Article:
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The quiet return of the ‘Good Murungu’



WHEN a Facebook account last week posted a photo of somebody resembling former Zimbabwe cricket coach Alan Butcher (pictured), fresh from landing at the airport in Harare, old friends in the country promptly inquired: “Is that you, Butch?”


It was indeed him, but you can understand why someone would think it could have been a striking lookalike.

Butcher’s return to Zimbabwe, for the first time in nearly a decade, has been a low-key affair. A rather unglamorous occasion for somebody who had such a lasting impact on the African nation’s cricket team, and even wrote a whole book about his memorable times in Zimbabwe.

68-year-old Butcher comes back to Zimbabwe as assistant coach of Jersey, the smallest nation in an eight-team tournament in Bulawayo, which has settled the last two teams to qualify for the T20 World Cup in Australia in October.

Island nation Jersey is a self-governing British Crown Dependency, near the coast of north-west France, with a population of around 100 000.

Cricket, due to the English connection, is a favourite pastime of the Jersey folk, but the national side is still an international minnow in the sport.

But the rapid growth of cricket across the globe, beyond the non-traditional cricketing playing regions of the world, will make teams like Jersey a force to reckon with in the not-so-distant future.

Jersey will continue to improve, certainly by working with knowledgeable coaches like Butcher, who joined the side before the tournament in Zimbabwe on a short-term arrangement.

“I’m assistant coach and was recommended by Peter Such, the ex-England, Essex and Notts off-spinner,” Butcher told The NewsHawks here.

“He had been working with the team, but was unavailable for this tour and he put my name forward.”

Jersey is Butcher’s first major gig in nine years, and it comes in a country where he last coached at the highest level of the game.

“I have not had a job in professional cricket since I left Zim, so I’ve pretty much been retired!” Butcher, who is assisting Jersey head coach Neil MacRae, said.

“I coach my local club Coggeshall Town CC and do a bit of speaking and commentating. But I’ve been enjoying having the time to do more things outside of cricket.”

Englishman Butcher’s first assignment after his appointment as Zimbabwe’s coach was at the T20 World Cup in the West Indies in 2010.

There will not be another World Cup for him because Jersey did not qualify, but Butcher has been thoroughly impressed by the brand of cricket played in Bulawayo by such teams as Jersey.

“There has been some very good cricket as you have seen,” commented Butcher. “Jersey gave Zimbabwe a scare yesterday (on Tuesday) and USA have some quality. It’s great for the world game to be spread wider and that improvement in quality is being seen.”

Butcher – who had a short playing career with England – guided Zimbabwe to a triumphant return to Test cricket, against touring Bangladesh in 2011, with the host also winning the ODI contest in that series.

He was fairly successful with the Zimbabwe team, a side he had inherited at rock bottom, but the former Surrey coach lasted just his initial three-year contract in his first international job.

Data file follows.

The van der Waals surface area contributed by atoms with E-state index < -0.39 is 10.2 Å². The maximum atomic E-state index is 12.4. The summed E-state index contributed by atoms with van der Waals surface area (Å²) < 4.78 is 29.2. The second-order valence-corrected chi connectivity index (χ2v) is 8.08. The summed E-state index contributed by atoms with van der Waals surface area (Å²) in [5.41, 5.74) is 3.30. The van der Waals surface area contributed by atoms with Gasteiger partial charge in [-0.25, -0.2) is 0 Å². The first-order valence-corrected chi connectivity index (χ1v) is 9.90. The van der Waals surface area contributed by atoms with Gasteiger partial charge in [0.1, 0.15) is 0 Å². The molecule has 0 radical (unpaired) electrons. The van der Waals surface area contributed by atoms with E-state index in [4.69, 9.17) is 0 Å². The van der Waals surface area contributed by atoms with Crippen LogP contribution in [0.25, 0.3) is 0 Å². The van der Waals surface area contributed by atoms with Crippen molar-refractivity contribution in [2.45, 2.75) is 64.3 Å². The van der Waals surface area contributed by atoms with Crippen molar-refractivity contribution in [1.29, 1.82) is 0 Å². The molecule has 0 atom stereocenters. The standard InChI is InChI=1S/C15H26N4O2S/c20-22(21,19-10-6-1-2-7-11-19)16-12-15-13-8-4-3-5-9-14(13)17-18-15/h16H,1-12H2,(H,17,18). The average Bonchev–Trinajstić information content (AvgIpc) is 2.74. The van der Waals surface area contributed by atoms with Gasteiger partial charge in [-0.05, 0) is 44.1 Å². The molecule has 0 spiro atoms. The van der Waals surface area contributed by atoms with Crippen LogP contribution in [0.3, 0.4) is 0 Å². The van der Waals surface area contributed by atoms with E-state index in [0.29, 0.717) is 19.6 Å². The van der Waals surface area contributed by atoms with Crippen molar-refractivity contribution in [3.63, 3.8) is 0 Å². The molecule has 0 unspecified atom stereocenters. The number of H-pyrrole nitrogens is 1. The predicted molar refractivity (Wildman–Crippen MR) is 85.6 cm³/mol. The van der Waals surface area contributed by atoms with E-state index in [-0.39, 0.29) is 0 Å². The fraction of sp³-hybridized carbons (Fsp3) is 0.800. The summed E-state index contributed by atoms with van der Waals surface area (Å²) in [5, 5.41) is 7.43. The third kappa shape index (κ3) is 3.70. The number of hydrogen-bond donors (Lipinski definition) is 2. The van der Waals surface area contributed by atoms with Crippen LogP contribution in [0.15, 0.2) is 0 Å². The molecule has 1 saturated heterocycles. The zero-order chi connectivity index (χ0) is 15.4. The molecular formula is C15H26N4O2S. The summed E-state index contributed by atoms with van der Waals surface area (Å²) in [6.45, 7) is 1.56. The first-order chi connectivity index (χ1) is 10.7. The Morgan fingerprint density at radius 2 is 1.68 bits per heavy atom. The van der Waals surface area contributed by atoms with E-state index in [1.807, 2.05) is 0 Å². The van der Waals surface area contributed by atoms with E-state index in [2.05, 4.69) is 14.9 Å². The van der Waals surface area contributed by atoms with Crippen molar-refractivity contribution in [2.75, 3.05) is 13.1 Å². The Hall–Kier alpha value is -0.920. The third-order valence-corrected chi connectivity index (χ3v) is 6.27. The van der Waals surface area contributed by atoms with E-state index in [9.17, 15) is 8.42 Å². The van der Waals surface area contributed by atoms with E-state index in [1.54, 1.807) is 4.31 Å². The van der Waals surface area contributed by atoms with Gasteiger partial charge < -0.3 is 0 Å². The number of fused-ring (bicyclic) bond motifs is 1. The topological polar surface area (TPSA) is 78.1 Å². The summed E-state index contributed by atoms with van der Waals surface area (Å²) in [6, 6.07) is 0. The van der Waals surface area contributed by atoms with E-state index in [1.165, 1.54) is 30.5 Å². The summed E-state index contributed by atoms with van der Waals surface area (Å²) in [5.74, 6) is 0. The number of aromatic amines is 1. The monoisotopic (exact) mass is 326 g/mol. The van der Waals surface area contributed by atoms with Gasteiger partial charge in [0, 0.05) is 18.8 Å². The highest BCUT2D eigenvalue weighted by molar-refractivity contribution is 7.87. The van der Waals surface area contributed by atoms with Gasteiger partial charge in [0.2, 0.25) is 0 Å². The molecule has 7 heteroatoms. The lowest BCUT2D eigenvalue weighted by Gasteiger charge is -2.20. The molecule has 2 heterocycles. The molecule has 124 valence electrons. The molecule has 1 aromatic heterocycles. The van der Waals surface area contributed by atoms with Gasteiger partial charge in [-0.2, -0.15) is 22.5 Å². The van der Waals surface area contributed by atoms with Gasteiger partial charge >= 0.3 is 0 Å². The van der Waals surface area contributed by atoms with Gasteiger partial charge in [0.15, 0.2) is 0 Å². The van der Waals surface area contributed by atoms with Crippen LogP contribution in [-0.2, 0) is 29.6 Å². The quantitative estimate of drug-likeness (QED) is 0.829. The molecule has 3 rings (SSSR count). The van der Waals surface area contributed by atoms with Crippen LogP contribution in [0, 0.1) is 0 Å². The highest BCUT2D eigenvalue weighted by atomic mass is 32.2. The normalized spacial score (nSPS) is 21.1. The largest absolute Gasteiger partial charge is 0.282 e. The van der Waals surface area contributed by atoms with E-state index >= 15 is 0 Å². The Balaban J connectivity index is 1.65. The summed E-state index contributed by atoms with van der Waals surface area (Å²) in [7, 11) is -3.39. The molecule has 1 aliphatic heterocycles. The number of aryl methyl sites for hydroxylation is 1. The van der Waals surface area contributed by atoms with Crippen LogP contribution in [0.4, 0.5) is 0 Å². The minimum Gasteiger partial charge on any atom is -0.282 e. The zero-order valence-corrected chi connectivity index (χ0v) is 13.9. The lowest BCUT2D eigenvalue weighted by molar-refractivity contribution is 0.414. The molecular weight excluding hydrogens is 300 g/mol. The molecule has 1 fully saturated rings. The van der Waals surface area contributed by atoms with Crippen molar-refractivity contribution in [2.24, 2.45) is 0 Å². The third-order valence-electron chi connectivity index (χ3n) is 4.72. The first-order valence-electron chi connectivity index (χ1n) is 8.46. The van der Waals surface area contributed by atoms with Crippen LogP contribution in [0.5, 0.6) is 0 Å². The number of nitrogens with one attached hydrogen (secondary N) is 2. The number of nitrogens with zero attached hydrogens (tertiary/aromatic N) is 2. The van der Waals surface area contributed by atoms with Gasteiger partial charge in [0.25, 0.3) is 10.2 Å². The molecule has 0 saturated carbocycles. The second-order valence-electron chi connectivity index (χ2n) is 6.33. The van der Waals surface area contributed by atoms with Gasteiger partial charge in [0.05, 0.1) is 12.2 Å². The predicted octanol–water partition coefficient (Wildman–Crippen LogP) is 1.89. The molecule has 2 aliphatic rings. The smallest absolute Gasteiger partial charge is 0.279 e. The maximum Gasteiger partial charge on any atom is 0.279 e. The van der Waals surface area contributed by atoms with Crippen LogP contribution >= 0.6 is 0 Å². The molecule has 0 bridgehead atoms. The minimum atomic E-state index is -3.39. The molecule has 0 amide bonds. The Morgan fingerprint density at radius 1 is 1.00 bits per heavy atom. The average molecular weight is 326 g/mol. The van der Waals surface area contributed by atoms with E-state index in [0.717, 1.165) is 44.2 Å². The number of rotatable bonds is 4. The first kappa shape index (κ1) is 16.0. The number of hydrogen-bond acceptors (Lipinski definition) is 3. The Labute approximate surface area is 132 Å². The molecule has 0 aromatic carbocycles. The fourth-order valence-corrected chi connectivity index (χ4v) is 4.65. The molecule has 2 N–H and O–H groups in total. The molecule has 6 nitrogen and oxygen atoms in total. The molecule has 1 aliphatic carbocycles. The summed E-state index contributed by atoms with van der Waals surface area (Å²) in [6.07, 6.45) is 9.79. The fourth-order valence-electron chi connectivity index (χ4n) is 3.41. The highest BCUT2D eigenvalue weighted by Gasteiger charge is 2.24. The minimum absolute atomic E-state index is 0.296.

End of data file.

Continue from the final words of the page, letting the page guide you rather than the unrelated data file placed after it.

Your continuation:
Away from the game in Zimbabwe, Butcher was quite a popular figure around town, establishing a diversified circle of friends in a country he has always had great affinity for, having played club cricket in the African country in the 1970s.

“It’s my first time back in Zim since I left in April 2013,” Butcher said. “I’ve been overwhelmed by the love and warmth I’ve received. It’s been great catching up with old friends and I’m loving every minute of it. Zimbabwe has a special place in my heart.”

So unforgettable were Butcher’s experiences in Zimbabwe that it motivated him to write a book, a fascinating story titled “The Good Murungu – A Cricket Tale of the Unexpected.”

The title is inspired by a domestic worker at Butcher’s Harare home, who called him a “good murungu (good white man)” in gratitude for being bought a new bed.

“The Good Murungu was short-listed for two cricket book awards and was pretty well received in the UK,” said Butcher.

“I’ve been pleased by the number of people who claim to have read and enjoyed it in Zimbabwe!”

In a short tournament with very little free time in-between games, Butcher has tried to meet as many familiar people as he possibly can.

He remembered to make a friendly phone call to his ex-gardener in Harare. And with the tournament being in Bulawayo, Butcher could not miss the opportunity to touch base with one of the City of Kings’ favourite sons, Chris Mpofu.

The ex-pace bowler was a senior player in Butcher’s Zimbabwe team, and outside the game the two became bosom buddies. Fittingly, a picture of them together graces the cover of Butcher’s book.

“I saw Bobby (Mpofu’s middle name and nickname) at Queens yesterday and it was great to catch up,” said Butcher.

“I hope we’ll have a longer time because it was very brief.”

Brief, but quality time is always guaranteed with Alan Butcher, a good friend to many around the world.